I bet in the long run most of us on this forum would agree more than disagree on issues as we are all dealing with a chronic illness and just want to get well. What a boring world it would be if we all had the same opinions.

    No hard feelings here. Don't worry about being hard on me. I can take it. :D

    Thanks.

    Barb C.
  4. Esther12

    Esther12 Senior Member

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    We have heard from Mikovits. Her name was on the BWG paper and she conducted the testing, as we discussed at the time, I think it was in this thread, or maybe another?: http://forums.phoenixrising.me/inde...etract-lombardi-2009.12666/page-5#post-215153
  5. ukxmrv

    ukxmrv Senior Member

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    Sorry Esther there is nothing on any previous thread and you seem to have forgotten the earlier debate.

    Dr Mikovits has never spoken about what went wrong at the BWG post that paper apart from what has come out in the legal reports and even that is uncertain in meaning.

    Being named on the paper isn't the same as carrying out all the experiments in it or even agreeing that the experiments are done in the right way from start to finish.

    We have some clues from the legal reports but that is all. She's not able to speak freely.

    Given that Dr Mikovits expressed concerns about the testing being done at VIP dx it's unfair to blame her or making comments about work she may not have carried out or even known the full story on at the time.

    The BWG was not controlled by Dr Mikovits and as I said earlier she was making comments about the methods being asked of her at the iIMe conference.

    I think you are being unfair. You may well be right or wrong but there is no evidence to back up your assumptoms.
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  6. currer

    currer Senior Member

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    Dr Mikovits being silenced at this precise moment so that she cannot defend or explain her work is highly suspicious and is a repeat of what was done to Dr Wakefield who was unable to defend his work whilst waiting several years for the GMC hearing.
    Denise O'Keefe is on record on her blog saying today that other researchers with positive MLV findings are unable to publish thier work.
    This is politics and not science. I wonder you can be so trusting of authority, Esther. These authorities have never accepted the reality of ME and have repeatedly diverted research and funding into "safe" areas and are still doing this today.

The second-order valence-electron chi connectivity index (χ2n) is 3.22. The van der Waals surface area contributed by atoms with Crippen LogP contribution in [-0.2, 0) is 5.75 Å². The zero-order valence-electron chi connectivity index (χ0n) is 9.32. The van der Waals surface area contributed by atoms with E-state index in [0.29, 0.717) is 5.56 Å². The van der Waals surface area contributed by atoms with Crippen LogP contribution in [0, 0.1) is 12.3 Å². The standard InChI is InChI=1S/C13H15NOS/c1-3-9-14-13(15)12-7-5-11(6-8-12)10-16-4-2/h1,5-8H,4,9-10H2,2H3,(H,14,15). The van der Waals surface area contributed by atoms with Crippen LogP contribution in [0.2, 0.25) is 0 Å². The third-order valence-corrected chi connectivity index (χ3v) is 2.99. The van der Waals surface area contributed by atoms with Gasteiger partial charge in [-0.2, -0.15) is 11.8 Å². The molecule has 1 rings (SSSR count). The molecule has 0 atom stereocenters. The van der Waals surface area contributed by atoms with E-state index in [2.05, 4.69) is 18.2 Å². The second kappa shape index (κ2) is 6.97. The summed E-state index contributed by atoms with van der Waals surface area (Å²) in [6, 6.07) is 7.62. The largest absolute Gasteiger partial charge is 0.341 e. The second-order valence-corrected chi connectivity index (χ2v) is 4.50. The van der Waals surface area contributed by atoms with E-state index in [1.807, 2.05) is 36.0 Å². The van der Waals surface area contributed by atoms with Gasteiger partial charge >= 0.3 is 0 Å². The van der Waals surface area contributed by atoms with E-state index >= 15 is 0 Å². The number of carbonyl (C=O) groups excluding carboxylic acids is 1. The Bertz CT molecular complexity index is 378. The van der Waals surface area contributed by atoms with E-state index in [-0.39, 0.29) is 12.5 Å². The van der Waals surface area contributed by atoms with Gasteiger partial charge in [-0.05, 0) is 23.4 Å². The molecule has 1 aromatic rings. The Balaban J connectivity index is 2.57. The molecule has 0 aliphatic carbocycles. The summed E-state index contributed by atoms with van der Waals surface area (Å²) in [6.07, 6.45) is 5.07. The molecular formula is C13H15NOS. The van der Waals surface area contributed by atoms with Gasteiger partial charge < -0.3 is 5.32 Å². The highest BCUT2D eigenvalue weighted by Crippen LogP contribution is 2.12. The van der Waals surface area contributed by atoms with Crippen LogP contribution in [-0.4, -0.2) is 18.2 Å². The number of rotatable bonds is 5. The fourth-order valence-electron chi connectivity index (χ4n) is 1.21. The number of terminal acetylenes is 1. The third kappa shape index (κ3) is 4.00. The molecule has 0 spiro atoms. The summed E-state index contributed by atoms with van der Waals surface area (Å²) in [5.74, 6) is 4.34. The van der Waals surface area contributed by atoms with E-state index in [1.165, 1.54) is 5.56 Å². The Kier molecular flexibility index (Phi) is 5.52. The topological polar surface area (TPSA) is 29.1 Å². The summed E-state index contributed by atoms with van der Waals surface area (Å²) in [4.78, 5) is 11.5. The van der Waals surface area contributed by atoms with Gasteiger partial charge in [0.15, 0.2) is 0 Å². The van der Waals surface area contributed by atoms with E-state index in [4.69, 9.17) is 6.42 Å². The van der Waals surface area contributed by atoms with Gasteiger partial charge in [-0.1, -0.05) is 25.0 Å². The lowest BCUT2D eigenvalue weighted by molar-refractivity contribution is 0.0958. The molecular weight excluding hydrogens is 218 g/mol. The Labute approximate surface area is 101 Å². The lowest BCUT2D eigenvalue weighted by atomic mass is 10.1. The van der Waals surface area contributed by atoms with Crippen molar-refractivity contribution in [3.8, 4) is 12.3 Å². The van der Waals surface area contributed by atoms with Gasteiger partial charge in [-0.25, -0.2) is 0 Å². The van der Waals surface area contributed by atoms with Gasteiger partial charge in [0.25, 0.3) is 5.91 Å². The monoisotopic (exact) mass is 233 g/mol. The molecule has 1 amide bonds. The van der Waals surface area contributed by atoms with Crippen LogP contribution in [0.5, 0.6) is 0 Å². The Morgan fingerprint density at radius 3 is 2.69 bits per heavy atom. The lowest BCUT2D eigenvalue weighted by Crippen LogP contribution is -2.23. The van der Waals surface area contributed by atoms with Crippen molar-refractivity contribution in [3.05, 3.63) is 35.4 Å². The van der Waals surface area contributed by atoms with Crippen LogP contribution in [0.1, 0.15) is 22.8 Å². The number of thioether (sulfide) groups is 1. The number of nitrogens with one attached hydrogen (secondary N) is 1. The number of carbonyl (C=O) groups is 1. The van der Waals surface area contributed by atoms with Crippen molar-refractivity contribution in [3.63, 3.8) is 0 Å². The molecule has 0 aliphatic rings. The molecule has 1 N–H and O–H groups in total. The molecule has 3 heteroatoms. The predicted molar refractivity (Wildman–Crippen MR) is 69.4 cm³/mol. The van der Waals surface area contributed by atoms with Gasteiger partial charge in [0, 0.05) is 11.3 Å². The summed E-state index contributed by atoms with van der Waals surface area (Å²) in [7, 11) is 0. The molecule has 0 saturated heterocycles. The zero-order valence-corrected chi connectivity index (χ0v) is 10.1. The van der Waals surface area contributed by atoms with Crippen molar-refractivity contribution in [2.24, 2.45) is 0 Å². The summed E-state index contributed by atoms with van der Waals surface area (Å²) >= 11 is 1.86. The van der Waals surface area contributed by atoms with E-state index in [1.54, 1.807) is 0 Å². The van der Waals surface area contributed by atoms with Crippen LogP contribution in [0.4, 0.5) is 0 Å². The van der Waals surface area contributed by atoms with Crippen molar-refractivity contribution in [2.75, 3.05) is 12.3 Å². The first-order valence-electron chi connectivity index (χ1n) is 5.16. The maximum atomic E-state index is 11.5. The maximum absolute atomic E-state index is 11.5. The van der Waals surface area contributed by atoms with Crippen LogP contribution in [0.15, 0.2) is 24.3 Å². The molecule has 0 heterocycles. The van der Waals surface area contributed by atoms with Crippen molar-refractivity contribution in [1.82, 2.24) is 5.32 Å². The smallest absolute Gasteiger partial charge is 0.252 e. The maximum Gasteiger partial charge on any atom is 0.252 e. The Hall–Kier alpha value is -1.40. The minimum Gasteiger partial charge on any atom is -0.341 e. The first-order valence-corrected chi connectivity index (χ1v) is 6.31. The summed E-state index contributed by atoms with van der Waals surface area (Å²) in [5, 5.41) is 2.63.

The two areas that badly need to be researched today are
    1. MRVs and other known contaminants of labs and cell lines which have been used for decades.
    2. Adjuvants in vaccines and their effect on the immune system, singly and in combination.

    One or both of these could well be the cause of ME and other diseases that have increased recently.
    Until I can see that research into these areas properly funded and backed by those health agencies charged with responsibility to protect health I will continue to be very sceptical of official "reassurance" which as we have seen has always been trumpeted around with the maximum publicity.
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  7. RustyJ

    RustyJ Contaminated Cell Line 'RustyJ'

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    It's interesting that we have some posters who claim that researchers are reluctant to get into XMRV because of pressure from patients. On the other hand we have researchers who say the pressure is coming from their peers, pressure that is not science-based, but political.
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  8. Ecoclimber

    Ecoclimber Senior Member

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    This research started as research project for detection in early stages of prostate cancer at the Cleveland Clinic by several retrovirologists way before the WPI, Lombardi and Mikovits got involved in ME/CFS association with XMRV.

    You must put this in perspective that XMRV was first found in prostate cancer patients long before its association with the ME/CFS community. Silverman hoped that this was a precursor biomarker for cancer patients. The Silverman's research was targeted in finding a cure or treatment for prostate cancer patients and was not initially intended for the ME/CFS community.

    Obviously, there is more research funding for the cause and treatment of prostate cancer patients so questioning other researcher's motives as though there was some sort of conspiracy or they didn't try hard enough is fruitless. The ME/CFS patients and the prostate cancer patient community are inexplicable drawn together in the xmrv association as a human pathogen. No conspiracies as this was a cancer research project for the cancer prostate community.